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Mental Health


Relentless adversaries: HIV and depression

Wednesday, 16 September 2015 Written by // Joshua Middleton Categories // Mental Health, Health, Living with HIV, Opinion Pieces, Joshua Middleton

Joshua Middleton says depression is one of the most serious conditions one can face and the consequences if left untreated can be as severe as if HIV takes control of one’s body.

Relentless adversaries: HIV and depression

It is a dark cloud hovering over the life of someone day in and day out like a bad dream that never goes away. It is like a tree that is receiving no water and is simply withering away inside little by little until it comes to a breaking point. The world around seems to be passing by while the mind is simply going through the motions to survive from one day to the next.

A fatigued body that has been battered by months or even years of storms that seem to get bigger every time they roll in, shadow the mind from finding the true roots of the problem. You know something is wrong but you somehow convince yourself that if you just suffer in silence for long enough, if you simply toughen up, you can overcome this demon that has overtaken your life.

Even when you recognize your enemy you feel helpless as countless attempts to defeat it have proven pointless. While it may be subdued for a short time you know the feeling when it creeps back into your life like a thief in the night, without warning or notice.

Your mind struggles to find a solution but due to a chemical imbalance becomes overwhelmed with the thought of facing the tyrant once more, and simply often surrenders in defeat.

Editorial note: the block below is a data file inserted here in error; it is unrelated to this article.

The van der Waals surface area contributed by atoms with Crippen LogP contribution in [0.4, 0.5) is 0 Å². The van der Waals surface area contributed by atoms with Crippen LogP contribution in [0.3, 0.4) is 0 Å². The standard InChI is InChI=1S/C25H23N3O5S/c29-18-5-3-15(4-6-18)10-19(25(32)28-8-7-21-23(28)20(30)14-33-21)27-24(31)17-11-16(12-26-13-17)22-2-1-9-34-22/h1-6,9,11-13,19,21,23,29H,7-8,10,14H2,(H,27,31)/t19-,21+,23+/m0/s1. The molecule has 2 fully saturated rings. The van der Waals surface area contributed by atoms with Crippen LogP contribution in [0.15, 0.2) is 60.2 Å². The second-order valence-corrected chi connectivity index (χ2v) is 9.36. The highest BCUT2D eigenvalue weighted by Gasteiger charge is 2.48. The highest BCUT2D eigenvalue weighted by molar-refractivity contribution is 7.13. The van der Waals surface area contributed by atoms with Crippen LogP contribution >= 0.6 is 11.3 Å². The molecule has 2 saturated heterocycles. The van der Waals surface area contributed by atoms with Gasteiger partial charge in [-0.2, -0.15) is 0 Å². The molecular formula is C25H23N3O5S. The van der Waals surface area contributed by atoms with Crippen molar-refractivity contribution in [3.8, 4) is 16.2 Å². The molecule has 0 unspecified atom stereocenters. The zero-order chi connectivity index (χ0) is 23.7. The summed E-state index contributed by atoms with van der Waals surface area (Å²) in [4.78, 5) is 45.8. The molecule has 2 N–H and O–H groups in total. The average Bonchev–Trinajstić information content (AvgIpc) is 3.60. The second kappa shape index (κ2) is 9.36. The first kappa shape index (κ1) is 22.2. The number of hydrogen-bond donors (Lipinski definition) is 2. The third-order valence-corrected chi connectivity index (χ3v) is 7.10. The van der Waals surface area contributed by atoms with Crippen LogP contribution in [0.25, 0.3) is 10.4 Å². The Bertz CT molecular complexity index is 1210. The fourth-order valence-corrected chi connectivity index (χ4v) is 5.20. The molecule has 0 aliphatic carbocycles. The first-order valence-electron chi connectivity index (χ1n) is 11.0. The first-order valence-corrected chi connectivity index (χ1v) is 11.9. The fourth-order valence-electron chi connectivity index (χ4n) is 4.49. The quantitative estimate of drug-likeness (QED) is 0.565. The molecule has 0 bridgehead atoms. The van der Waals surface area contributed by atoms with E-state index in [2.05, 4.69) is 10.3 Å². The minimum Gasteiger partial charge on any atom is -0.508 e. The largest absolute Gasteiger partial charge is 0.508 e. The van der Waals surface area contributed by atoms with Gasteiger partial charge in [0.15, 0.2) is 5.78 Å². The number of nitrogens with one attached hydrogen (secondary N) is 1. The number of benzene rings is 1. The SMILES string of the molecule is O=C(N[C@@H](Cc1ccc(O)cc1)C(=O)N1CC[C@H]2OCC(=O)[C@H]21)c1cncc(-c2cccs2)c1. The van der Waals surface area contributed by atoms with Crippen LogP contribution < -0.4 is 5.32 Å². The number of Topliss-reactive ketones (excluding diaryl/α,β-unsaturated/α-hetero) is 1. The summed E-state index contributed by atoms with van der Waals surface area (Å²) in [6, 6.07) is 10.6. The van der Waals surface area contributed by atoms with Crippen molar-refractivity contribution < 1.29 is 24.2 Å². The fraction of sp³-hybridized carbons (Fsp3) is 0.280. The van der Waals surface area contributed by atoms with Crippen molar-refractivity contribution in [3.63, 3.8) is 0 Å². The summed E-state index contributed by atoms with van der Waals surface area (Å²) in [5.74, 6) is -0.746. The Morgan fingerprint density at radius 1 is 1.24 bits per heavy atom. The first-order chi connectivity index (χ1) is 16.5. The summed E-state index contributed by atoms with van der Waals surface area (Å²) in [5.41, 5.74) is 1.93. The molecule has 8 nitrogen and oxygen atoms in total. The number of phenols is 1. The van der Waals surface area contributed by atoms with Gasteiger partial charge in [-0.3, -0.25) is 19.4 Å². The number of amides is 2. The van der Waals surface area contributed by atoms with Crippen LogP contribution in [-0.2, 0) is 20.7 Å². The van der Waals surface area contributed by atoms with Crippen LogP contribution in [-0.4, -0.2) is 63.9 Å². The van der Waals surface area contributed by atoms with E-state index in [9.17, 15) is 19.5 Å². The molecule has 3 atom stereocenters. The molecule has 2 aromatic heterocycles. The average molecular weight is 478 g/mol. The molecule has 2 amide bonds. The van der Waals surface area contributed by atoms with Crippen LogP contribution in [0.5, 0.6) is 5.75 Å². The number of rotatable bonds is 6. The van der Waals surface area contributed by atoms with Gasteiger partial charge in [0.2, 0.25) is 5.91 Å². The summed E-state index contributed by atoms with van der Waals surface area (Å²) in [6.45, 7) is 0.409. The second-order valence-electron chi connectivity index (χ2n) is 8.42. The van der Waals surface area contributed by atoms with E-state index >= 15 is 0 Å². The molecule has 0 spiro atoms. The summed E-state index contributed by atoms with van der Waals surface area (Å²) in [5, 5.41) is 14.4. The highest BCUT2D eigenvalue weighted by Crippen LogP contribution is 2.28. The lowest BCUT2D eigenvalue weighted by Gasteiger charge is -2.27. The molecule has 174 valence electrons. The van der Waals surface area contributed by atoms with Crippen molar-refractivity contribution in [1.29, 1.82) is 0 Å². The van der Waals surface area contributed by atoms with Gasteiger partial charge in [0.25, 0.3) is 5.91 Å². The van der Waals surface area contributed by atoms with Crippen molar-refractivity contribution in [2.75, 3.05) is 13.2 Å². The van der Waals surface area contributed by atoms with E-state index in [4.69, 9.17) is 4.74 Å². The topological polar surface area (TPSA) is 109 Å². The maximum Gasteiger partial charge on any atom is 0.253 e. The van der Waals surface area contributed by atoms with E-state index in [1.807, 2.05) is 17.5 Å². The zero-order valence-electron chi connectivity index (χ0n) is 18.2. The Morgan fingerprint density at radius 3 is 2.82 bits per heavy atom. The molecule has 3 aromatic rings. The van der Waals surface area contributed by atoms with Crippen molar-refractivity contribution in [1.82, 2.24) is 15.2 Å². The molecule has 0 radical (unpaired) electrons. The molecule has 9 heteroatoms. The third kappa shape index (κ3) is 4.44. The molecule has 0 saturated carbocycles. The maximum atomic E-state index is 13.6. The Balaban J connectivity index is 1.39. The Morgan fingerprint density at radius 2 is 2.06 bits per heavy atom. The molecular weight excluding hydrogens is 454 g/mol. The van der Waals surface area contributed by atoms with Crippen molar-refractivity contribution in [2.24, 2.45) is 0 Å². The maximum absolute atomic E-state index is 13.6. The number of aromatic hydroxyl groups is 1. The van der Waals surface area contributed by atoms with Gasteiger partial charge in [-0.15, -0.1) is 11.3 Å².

As a prisoner in your own mind, restrained in bondage to depression, you have lost the love for yourself in the process. People know something is different about you but the front you put on makes it seem like everything is fine, they don’t know the true struggle do they?

The struggle of depression is real and can have drastic consequences in not only the individual’s life but the lives of those that surround them. It can turn into a downward spiral like an airplane that has lost its wing, doomed for disaster with nothing able to stop the inevitable.

Depression isn’t simply a condition that can affect one’s life, it can take over ones being and mind. The struggles of day-to-day life and constant obstacles including a major life changing event such as a HIV diagnosis, simply trigger the sleeping giant.

Are you someone who is living with HIV & depression? I urge you to keep reading. 

The World Health Organization’s most recent estimates from 2012 show that globally over 350 million people of all ages suffer from depression.  It can range from mild, moderate, major, to severe. It has the potential to cause suicide which accounts for one million deaths a year. In the United States alone the number of people with depression is skyrocketing compared to other areas of the world however what is more alarming is the number of HIV positive patients suffering from depression compared to that of the general population.

Those living with HIV are three times more likely to suffer from depression and one in every four living within the US has experienced some form of depression (CDC Study March 2014).

Although the percentages vary for studies of depression in HIV+ patients it is believed to be as high as 60 % of all patients living with HIV currently suffer from depression. They are two completely separate treatable conditions however if left untreated depression can lead to inability to adhere to HAART medications as well as quality of life and lifespans.

Symptoms can differ in men and women in terms of prevalence however in general can encompass constant sadness, hopelessness, irritability, overeating, sleep disorders, and loss in interest.